The de novo purine biosynthetic pathway generates purines and their derivatives that act in numerous cellular anabolic and catabolic networks and in cellular information storage. The pathway consists of enzymes that catalyze ten chemical steps and, except for being mono- or multifunctional, are highly conserved from pro- to eukaryotes. Although the enzymes have long been hypothesized to exist in a multienzyme complex, only recently have we been able to demonstrate their clustering in vivo. We propose to investigate the protein components of this cluster, the purinosome, in terms of their stoichiometry and possible inclusion of non-pathway proteins;their protein-protein contacts within the purinosome;the physiological signals that drive purinosome assembly and disassembly;and the advantage of purinosome formation to maintaining purine levels within the cell. Detection and identification of the purinosome associated enzymes and proteins in normal and cancer cell lines will make extensive use of cellular imaging of chimeric fluorescent protein constructs in combination with immunoprecipitation and affinity chromatography to capture purinosome components. Their locus and stoichiometry within the complex, and their putative phosphorylation will be sought by fluorescence resonance energy transfer (FRET), Western blotting and MS/MS spectroscopy methods. The functional advantage of the purinosome to maintain purine levels within cells will be probed by MALDI and secondary ion mass spectrometry (SIMS) and correlated with purinosome cluster density. Our proposed studies focus on the human enzymes and include a significant collaborative effort with the Scripps Molecule Screening Center to discover novel small molecule inhibitors that disrupt purinosome assembly. Many of the individual enzymes, particularly those that utilize folate cofactors, have been biologically validated as chemotherapeutic targets. The proposed studies in the long term have the potential to expand greatly our understanding of how biosynthetic or catabolic pathways may organize intracellularly and the biochemical advantages to the cell of such multienzyme clusters as this approach is extended to other pathways.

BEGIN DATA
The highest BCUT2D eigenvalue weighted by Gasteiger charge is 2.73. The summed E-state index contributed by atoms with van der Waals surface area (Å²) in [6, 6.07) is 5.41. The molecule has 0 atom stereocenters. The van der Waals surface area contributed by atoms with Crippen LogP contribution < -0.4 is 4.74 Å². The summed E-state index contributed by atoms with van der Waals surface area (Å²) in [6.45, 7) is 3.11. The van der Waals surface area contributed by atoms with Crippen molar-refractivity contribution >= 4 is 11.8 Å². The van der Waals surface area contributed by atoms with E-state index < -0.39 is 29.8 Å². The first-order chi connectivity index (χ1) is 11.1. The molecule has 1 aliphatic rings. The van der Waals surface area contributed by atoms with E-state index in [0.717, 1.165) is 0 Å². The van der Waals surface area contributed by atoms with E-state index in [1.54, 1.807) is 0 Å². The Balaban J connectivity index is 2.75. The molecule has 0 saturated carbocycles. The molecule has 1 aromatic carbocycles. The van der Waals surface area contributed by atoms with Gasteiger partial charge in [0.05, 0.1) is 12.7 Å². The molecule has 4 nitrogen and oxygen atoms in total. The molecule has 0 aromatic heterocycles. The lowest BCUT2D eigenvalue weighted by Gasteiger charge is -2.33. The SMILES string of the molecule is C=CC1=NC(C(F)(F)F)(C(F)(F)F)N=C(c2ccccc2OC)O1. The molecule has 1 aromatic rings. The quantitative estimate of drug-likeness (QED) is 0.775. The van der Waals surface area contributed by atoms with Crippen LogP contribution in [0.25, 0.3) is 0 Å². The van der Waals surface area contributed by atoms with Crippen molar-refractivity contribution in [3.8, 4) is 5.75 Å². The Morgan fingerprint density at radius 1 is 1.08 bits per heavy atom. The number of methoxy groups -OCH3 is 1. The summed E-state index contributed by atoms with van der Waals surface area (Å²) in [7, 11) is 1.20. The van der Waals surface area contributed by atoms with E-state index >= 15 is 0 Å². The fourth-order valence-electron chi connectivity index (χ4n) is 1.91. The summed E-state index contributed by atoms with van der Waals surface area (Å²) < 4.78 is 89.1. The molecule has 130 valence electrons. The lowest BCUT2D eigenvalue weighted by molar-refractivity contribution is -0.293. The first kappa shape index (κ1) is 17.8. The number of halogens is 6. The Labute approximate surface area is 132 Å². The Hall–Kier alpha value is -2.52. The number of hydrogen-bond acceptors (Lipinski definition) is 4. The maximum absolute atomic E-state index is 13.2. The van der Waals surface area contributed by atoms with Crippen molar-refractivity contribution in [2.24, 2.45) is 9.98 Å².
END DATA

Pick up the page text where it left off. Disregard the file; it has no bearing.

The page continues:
The purinosome, consisting of the enzymes responsible for de novo purine biosynthesis, is a novel subcellular organization that can be targeted for chemotherapy. Individual enzymes within the pathway are biologically validated targets. Interference by small molecules with purinosome assembly provides a unique route to new pharmaceuticals.
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